Thankfully, a respected mitochondrial doctor from LosAngeles, Dr. Richard Boles, has investigated just this very question and published his findings here:

Symptoms of somatization as a rapid screening tool for mitochondrial dysfunction in depression

Ann Gardner and Richard G Boles

In a nutshell, the paper finds that by asking 6 simple screening questions (having patients rate the validity of the statement for themselves):

“My heart sometimes beats hard or irregularly for no real reason.

I often have aches in my shoulders and in the back of my neck.

My body often feels stiff and tense.

I think I must economize my energy.

In order to get something done I have to spend more energy than most others.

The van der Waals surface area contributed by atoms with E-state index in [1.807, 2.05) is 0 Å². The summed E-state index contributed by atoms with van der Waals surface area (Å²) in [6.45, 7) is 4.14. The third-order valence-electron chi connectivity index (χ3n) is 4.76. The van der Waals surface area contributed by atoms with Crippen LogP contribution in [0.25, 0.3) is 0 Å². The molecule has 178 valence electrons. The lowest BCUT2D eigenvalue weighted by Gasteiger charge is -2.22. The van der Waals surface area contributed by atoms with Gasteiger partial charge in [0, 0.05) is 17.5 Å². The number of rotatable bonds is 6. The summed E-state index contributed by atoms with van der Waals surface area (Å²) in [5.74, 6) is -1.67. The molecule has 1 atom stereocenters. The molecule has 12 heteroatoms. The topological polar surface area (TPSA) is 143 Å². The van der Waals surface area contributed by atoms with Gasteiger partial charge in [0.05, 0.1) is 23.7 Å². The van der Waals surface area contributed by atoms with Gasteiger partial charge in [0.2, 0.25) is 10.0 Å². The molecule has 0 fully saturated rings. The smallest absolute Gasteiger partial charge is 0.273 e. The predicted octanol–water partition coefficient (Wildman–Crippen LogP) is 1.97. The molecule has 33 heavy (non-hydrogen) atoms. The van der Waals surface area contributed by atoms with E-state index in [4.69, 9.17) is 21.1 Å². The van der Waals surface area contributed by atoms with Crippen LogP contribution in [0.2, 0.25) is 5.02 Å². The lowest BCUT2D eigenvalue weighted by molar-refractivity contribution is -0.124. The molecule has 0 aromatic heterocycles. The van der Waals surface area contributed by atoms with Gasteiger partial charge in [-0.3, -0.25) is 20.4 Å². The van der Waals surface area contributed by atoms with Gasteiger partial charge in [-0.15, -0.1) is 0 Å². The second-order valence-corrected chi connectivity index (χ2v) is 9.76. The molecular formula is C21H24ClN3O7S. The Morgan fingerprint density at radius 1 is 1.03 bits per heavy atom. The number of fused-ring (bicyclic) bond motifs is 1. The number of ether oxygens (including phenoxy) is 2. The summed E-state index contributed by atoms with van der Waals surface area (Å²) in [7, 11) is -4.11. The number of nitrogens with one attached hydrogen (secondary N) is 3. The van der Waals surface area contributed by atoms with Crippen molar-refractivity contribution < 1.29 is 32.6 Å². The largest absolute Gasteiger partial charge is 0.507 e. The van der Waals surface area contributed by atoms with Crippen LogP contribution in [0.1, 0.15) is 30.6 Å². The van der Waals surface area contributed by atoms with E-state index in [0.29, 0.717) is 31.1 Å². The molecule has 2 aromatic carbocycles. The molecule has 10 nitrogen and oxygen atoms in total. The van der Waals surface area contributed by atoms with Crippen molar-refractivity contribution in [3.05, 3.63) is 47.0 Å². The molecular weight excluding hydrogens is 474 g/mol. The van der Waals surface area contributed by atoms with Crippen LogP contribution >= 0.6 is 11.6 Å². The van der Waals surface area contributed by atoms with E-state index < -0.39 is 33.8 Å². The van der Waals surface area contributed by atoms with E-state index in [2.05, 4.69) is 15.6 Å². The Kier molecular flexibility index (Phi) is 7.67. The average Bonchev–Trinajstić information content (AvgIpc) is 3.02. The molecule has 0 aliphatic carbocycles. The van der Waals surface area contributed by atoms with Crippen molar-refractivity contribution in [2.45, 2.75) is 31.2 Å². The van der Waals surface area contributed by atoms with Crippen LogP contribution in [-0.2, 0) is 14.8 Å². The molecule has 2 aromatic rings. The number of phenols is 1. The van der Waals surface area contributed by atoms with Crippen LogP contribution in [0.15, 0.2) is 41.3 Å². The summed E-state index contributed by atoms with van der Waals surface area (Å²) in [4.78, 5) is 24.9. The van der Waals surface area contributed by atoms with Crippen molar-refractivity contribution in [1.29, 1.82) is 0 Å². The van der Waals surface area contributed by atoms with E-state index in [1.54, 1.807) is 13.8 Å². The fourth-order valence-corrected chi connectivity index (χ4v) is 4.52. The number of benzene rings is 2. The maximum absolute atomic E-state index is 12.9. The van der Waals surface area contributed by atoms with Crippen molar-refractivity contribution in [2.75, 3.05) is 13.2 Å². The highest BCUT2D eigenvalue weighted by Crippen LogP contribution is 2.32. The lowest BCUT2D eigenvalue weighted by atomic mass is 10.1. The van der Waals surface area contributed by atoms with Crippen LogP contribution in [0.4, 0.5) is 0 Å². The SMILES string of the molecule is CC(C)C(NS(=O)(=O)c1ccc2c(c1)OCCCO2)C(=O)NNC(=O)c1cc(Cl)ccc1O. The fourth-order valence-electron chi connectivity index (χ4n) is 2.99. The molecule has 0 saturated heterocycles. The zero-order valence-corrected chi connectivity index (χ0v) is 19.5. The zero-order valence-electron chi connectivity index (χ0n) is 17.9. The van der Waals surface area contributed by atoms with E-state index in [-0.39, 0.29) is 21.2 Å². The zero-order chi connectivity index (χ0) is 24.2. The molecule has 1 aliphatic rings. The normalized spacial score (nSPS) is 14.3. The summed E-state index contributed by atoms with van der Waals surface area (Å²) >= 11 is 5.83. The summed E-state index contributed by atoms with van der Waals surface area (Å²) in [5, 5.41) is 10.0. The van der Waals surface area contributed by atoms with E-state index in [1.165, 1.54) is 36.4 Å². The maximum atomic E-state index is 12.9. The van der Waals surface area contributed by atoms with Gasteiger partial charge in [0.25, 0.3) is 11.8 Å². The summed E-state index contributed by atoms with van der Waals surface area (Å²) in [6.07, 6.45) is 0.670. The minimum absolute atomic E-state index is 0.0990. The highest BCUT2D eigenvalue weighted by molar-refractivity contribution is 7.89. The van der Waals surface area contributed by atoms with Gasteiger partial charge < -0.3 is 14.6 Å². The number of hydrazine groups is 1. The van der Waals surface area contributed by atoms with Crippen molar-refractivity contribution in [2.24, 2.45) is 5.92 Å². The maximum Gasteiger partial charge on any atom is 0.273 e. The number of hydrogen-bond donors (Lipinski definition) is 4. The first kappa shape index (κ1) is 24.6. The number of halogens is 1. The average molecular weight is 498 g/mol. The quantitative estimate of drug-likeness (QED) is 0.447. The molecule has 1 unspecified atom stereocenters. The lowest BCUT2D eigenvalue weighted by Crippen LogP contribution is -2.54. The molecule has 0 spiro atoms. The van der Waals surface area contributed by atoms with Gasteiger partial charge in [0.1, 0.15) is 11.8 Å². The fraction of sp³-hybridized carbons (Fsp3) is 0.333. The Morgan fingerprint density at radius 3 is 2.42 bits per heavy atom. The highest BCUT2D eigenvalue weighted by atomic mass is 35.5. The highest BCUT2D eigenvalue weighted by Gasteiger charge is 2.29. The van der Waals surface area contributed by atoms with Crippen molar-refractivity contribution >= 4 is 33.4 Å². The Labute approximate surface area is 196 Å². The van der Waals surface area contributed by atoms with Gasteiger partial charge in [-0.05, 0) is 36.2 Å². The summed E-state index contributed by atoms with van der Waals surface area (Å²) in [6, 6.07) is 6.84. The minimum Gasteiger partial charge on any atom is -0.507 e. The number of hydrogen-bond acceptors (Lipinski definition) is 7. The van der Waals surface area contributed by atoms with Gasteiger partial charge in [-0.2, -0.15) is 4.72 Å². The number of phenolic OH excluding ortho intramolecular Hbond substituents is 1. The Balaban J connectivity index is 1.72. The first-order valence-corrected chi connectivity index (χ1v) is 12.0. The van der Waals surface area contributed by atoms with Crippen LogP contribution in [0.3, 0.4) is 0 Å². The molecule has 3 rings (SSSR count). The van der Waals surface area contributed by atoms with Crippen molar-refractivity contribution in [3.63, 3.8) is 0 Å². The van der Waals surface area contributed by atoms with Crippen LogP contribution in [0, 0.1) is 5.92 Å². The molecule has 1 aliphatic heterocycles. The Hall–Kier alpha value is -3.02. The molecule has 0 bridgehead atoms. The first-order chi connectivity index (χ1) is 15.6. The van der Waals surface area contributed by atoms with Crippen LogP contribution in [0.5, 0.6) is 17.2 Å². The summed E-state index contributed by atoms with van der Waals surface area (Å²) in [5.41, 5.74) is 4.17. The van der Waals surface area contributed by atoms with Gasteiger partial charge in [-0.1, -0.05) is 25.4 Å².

I feel easily pressured when I am urged to speed up.

(and getting a score of 4 (answer= Applies completely) on 2 – 6 questions = Positive response )

“Applying the American data in a highly-selected population whereas 67% have some degree of energy depletion (equal to that in our Swedish cohort), our data corresponds to a 93% positive predictive value and a 72% negative predictive value for the screening battery, with a positive response defined as 2 to 6 questions answered as “Applies Completely”. In a hypothetical population of lesser acuity whereas only 10% have some degree of energy depletion, our data corresponds to a 64% positive predictive value and a 95% negative predictive value.”)

“Our preliminary data suggest that a small number of specific somatic-related questions, inquiring for symptoms that likely would be instantly recognizable by Briquet and Freud, can be constructed into a valid screening instrument for cases at high risk for having a component of energy metabolism in their pathogenesis, or “mito- somatic” illness.”